At home with her craft

Sally Sellers makes houses a focal point of her work

By and Large Inside-Outside_opt

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Sally Sellers, a Clark County resident for 30 years, uses textile media to create abstract designs from urban architecture.

“In addition to carrying high emotional content, the structure of a house possesses a geometrical joy which offers many design possibilities: all the windows, doors, angles and supports offer the opportunity to use a different color or line or object,” said Sellers.

Sellers said that using images of houses wasn’t a deliberate decision, but rather an unconscious response to an emotionally difficult period of time, when her middle daughter became so medically fragile that she had to go live in a children’s nursing facility in order to survive.

“I was devastated by our inability to care for her properly in our own home,” said Sellers. “My idea of a house/home as the ultimate place of refuge and protection was brought into question.”

Originally, Sellers made art quilts by machine, but as her artwork evolved, she began incorporating beads, pearls and even discarded electronic parts. And although it may seem odd at first to sew electronic parts into a picture, Sellers said “they looked just like little windows or doors to me.” Now she simply refers to her pieces as “textiles.”

She said that she is not a purist, and will mix hand-dyed as well as commercial fabrics — it depends on what the piece needs.

“I once cut up a pair of my niece’s gym shorts because they were the perfect color of green,” laughed Sellers.

After taking a class in beadwork, she “became enamored of encrusting a little piece of canvas with these glittery objects.” When her sister passed away, Sellers shipped the sister’s beads from Michigan to Washington – all 536 pounds of them.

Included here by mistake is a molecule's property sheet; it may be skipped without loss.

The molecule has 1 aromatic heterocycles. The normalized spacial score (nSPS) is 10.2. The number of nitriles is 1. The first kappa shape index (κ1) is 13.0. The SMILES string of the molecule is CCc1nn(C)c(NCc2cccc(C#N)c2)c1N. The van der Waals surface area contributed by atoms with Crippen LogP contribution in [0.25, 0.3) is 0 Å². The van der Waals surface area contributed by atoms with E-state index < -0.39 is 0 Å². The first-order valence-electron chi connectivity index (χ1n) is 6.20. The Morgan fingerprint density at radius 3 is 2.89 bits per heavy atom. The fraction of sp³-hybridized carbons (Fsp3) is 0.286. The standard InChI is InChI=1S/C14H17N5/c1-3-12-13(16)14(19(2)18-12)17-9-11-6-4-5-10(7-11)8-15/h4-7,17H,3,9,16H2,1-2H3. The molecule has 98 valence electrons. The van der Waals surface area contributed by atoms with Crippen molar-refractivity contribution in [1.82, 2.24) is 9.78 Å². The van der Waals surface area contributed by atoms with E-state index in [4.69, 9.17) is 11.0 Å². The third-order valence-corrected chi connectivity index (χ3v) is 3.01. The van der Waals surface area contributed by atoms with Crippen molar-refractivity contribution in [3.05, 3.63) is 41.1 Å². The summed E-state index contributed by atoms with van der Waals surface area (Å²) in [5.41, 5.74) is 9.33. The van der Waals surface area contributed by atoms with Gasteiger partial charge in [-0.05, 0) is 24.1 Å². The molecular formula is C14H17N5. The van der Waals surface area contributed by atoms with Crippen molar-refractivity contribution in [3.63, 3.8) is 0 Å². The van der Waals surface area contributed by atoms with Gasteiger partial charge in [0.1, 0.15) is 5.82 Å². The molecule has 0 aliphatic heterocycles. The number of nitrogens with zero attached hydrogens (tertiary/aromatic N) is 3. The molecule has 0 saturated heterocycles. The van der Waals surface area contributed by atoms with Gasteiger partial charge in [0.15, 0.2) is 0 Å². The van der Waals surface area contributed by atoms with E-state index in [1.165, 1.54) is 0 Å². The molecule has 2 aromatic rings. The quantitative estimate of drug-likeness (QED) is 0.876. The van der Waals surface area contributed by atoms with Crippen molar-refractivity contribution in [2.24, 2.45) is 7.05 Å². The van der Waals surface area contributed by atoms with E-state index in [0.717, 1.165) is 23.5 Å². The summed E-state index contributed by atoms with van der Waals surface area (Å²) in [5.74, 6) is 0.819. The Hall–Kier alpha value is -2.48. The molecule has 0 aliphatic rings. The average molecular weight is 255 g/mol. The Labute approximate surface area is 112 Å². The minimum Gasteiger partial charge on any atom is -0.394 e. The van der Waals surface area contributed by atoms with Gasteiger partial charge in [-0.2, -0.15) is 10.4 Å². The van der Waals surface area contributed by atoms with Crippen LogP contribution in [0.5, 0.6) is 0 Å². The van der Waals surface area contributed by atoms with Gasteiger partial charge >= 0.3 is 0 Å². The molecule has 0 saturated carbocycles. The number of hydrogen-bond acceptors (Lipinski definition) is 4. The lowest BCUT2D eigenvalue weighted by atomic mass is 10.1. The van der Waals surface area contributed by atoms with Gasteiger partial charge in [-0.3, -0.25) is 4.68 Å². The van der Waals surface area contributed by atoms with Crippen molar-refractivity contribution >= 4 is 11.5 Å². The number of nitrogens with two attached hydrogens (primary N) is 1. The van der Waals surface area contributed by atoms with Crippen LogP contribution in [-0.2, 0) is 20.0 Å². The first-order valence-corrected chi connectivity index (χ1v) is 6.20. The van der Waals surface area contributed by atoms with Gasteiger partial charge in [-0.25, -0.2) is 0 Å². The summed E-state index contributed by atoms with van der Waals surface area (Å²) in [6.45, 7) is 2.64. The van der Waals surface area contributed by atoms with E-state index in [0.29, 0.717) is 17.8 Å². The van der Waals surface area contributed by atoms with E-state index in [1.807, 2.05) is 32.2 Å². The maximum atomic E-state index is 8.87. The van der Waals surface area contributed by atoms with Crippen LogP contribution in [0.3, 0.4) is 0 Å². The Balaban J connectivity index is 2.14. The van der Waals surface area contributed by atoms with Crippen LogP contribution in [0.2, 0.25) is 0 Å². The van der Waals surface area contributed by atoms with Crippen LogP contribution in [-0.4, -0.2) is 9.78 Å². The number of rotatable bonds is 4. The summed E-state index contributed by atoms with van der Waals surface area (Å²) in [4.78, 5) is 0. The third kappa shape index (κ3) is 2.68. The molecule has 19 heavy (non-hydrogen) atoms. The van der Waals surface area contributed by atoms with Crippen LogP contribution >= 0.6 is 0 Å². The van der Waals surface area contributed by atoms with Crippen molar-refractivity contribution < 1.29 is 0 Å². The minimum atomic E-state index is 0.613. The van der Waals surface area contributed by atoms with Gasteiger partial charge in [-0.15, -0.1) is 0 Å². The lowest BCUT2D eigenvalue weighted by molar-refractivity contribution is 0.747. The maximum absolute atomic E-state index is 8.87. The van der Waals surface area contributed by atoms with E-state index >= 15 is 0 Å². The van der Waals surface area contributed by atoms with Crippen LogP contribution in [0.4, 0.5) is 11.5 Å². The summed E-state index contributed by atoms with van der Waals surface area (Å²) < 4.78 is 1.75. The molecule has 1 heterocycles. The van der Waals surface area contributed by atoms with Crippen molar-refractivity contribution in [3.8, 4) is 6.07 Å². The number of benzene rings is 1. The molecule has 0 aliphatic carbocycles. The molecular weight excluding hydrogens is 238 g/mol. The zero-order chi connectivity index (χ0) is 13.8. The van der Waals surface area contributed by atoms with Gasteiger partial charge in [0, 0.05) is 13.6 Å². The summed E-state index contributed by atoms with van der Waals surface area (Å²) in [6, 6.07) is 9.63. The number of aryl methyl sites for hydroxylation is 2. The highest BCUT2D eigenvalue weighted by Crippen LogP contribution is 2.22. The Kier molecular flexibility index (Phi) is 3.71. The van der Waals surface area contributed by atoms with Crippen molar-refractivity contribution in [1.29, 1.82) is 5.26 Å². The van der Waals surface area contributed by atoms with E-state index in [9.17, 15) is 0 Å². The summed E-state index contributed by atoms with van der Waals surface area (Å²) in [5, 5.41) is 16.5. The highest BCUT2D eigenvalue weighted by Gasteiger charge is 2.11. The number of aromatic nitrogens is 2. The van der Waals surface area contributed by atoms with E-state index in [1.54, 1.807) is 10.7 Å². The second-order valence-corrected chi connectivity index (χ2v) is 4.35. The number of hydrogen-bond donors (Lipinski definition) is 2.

She is always opening up to new themes in her work. She said that the idea of numbers going on and on into infinity “enthralls” her, and she wants to create more images centered around the number pi. Currently, she is working an “incredibly tactile” piece centered around the human hand, stitched from beads. She said she is also exploring using beads to make lines on textiles rather than stitching.

“However,” said Sellers, “that kind of work can get so tedious that I need to break out every now and then and start stitching larger pieces of fabric together to make images.”

Sellers’ work has been juried into major textile exhibitions, including Quilt National, Crafts National, and Fiberart International. She said her proudest moment was exhibiting a piece at the Museum of American Folk Art in New York City. Unfortunately, she did not get to see it.

“I was going to go to the opening, but then 9/11 happened and everyone was afraid to fly for a few weeks. I still have my ticket,” Sellers lamented.

Sally Sellers will exhibit her work at the “Clark County: Living the Good Life” art exhibit through the end of September. Building hours are 8 a.m. to 5 p.m. Monday through Friday, 1300 Franklin Street in Vancouver.

She is also participating in “Reaching Beyond: The Northwest Designer Craftsmen at 60” at the Whatcom Museum Lightcatcher Building in Bellingham, October through December 2014.

You can view more samples of Sellers’ textiles at her website, www.sallysellers.com.

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